The study controlled for several factors that have been shown to influence brain health, including smoking, drinking, blood pressure, and cholesterol level. As with all correlational research, although we cannot interpret findings as proof that dementia is caused by differences in fitness level (given that results could relate to blood flow, genetics, diet, or a host of other differences between the groups), results are similar to other longitudinal studies that have found a dose-dependent relationship between fitness level and dementia, such that higher levels of fitness are associated with lower levels of dementia.

These findings, in combination with other research on the brain-boosting benefit of exercise, provide strong evidence that excellent fitness is foundational to brain health.

Here are 3 tips to get started on a fitness plan to boost your brain power:

1. Reframe fitness as “self care.” By consciously caring for your brain, you maximize your personal and professional success, enjoyment, and relationships. Take a few minutes to write down why brain health is important to you, and let those reasons motivate you to prioritize fitness as a vital aspect of your self care.

2. Start today, no matter your age or fitness level. Given that the brain changes associated with Alzheimer's begin about 20 years prior to diagnosis, it is ideal for women to prioritize brain health throughout their lives. However, it is important to note that some female “Super Agers” with excellent memory and brain health didn’t begin exercising until their 60’s or later, and that exercise enhances cognitive functioning even for individuals with moderate Alzheimer’s. In other words, it is never too late to begin!

3. Incorporate endurance and variety into your fitness routine. If you don’t exercise regularly, begin with 5 minutes of exercise per day. If you already exercise regularly, consider increasing the duration until you are getting 30 minutes of cardiovascular activity 4-5 times per week (an optimal level in multiple studies on brain health and fitness). Next, consider varying the intensity of your workout with techniques such as high-intensity interval training (HIIT), in which short bursts of high intensity cardiovascular exercise are alternated with low intensity activity or rest (HIIT has also been shown to reverse some aspects of overall cellular aging!). Also consider adding variety to your workout by doing different activities. For example, you might consider a mix of walking, hiking, swimming, dancing, HIIT, and biking (or lower intensity alternatives such as water walking, chair aerobics, stationary biking, or elliptical training). Be sure to check with your healthcare provider before making any changes to your exercise regimen.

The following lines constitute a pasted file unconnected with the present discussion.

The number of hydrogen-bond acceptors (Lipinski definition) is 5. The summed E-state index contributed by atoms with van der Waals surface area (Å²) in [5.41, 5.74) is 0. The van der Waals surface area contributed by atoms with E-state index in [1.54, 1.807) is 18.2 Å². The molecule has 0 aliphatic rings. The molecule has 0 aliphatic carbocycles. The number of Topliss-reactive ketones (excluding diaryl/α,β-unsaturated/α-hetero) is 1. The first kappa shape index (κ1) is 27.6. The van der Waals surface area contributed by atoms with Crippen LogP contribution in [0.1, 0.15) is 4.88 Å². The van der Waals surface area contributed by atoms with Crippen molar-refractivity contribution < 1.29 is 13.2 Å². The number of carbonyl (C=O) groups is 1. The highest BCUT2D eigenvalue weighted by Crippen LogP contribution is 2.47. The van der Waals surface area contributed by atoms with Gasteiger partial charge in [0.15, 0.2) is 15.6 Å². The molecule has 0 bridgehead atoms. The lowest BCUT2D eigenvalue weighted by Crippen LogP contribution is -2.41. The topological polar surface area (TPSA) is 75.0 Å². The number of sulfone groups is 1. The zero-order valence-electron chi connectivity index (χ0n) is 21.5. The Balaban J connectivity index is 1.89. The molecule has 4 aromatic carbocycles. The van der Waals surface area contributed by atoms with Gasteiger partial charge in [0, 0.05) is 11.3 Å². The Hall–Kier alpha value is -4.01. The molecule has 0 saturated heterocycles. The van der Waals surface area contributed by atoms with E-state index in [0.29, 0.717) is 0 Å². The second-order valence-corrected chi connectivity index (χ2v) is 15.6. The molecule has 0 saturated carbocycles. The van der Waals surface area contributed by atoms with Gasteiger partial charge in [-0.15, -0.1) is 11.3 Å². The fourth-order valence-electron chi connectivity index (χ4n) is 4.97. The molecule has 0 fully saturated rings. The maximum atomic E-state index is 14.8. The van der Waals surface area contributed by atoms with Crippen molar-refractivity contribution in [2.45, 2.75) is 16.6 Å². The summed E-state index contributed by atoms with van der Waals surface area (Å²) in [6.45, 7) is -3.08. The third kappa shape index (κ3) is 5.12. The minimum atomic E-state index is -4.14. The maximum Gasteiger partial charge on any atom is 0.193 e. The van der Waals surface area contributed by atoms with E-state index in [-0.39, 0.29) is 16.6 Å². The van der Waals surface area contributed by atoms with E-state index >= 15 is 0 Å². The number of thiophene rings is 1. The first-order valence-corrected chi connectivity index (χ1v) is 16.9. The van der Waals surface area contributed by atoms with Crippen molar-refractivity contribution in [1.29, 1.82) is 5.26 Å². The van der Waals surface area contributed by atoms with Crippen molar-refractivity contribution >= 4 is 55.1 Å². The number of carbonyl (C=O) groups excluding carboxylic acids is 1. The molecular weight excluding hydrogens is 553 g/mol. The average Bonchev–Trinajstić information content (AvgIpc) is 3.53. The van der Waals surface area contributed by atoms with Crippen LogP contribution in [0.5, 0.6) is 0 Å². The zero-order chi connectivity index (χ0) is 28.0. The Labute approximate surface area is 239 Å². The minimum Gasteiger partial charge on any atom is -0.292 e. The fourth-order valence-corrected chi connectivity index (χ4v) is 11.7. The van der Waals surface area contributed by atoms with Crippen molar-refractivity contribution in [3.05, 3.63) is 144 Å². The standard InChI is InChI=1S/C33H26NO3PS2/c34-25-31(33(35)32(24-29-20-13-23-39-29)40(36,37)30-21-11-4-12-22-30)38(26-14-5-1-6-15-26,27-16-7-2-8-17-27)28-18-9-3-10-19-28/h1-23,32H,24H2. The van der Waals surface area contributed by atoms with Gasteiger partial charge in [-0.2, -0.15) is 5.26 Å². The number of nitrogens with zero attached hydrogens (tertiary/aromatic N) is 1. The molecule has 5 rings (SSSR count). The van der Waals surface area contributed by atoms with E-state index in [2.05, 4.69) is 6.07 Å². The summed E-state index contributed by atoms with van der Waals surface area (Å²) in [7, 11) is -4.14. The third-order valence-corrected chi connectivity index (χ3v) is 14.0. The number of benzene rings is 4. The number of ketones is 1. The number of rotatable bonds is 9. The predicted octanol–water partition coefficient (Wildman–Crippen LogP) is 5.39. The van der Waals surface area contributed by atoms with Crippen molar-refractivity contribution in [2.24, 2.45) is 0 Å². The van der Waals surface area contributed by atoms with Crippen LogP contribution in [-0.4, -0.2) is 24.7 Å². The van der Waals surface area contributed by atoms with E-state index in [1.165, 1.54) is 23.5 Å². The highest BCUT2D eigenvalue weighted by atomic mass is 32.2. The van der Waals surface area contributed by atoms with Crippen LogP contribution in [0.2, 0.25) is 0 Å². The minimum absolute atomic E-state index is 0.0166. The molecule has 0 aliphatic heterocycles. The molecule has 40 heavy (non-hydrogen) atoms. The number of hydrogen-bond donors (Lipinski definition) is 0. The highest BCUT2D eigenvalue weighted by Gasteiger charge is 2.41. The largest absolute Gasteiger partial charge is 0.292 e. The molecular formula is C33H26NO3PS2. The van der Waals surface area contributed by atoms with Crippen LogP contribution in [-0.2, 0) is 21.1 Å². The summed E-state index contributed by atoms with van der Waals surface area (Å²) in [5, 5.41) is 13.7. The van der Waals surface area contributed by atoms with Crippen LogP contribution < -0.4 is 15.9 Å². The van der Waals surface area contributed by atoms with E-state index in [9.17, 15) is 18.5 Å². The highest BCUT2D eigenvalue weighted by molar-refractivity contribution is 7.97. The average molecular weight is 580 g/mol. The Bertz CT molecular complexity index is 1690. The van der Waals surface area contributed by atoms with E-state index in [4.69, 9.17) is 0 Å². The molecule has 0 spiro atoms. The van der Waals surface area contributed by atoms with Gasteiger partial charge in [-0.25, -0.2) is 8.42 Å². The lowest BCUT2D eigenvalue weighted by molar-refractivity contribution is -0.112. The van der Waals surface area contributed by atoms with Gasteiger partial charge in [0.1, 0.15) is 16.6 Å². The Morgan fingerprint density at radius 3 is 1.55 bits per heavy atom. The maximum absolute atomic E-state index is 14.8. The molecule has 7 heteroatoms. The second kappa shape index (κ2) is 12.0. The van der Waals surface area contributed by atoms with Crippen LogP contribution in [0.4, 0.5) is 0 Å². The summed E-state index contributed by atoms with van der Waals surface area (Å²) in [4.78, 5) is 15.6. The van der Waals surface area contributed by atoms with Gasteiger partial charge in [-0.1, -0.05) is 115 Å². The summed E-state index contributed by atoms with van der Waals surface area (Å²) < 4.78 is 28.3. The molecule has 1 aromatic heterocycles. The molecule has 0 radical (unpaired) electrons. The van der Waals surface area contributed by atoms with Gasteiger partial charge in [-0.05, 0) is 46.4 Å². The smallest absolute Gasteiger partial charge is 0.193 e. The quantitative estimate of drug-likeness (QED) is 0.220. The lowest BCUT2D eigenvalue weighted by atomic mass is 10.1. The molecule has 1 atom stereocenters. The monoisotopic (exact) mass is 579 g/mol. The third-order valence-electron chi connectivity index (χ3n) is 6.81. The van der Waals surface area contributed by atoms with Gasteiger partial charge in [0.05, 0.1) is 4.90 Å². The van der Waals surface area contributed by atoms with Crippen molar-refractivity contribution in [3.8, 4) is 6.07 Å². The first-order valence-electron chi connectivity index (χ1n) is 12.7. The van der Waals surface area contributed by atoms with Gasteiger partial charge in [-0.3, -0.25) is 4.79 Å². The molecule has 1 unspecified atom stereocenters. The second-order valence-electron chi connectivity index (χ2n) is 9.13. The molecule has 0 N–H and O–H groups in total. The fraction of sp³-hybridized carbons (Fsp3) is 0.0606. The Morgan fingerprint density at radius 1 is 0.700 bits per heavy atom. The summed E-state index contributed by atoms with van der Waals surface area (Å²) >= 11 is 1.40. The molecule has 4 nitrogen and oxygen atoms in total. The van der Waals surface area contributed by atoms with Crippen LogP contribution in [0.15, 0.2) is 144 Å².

Here’s to prioritizing the health of your beautiful brain for years to come!

References

Hörder, H et. al. (2018). Midlife cardiovascular fitness and dementia: A 44-year longitudinal population study in women. Neurology, https://doi.org/10.1212/WNL.0000000000005290 

Lin, K.A. et al. (2015). Marked gender differences in progression of mild cognitive impairment over 8 years. Alzheimer’s and Dementia: Translational Research and Clinical Interventions,1,103-115.

Neu, S.C., Pa, J., Kukull, W, et al. (2017). Apolipoprotein E Genotype and Sex Risk Factors for Alzheimer Disease. JAMA Neurology,74,1178-1189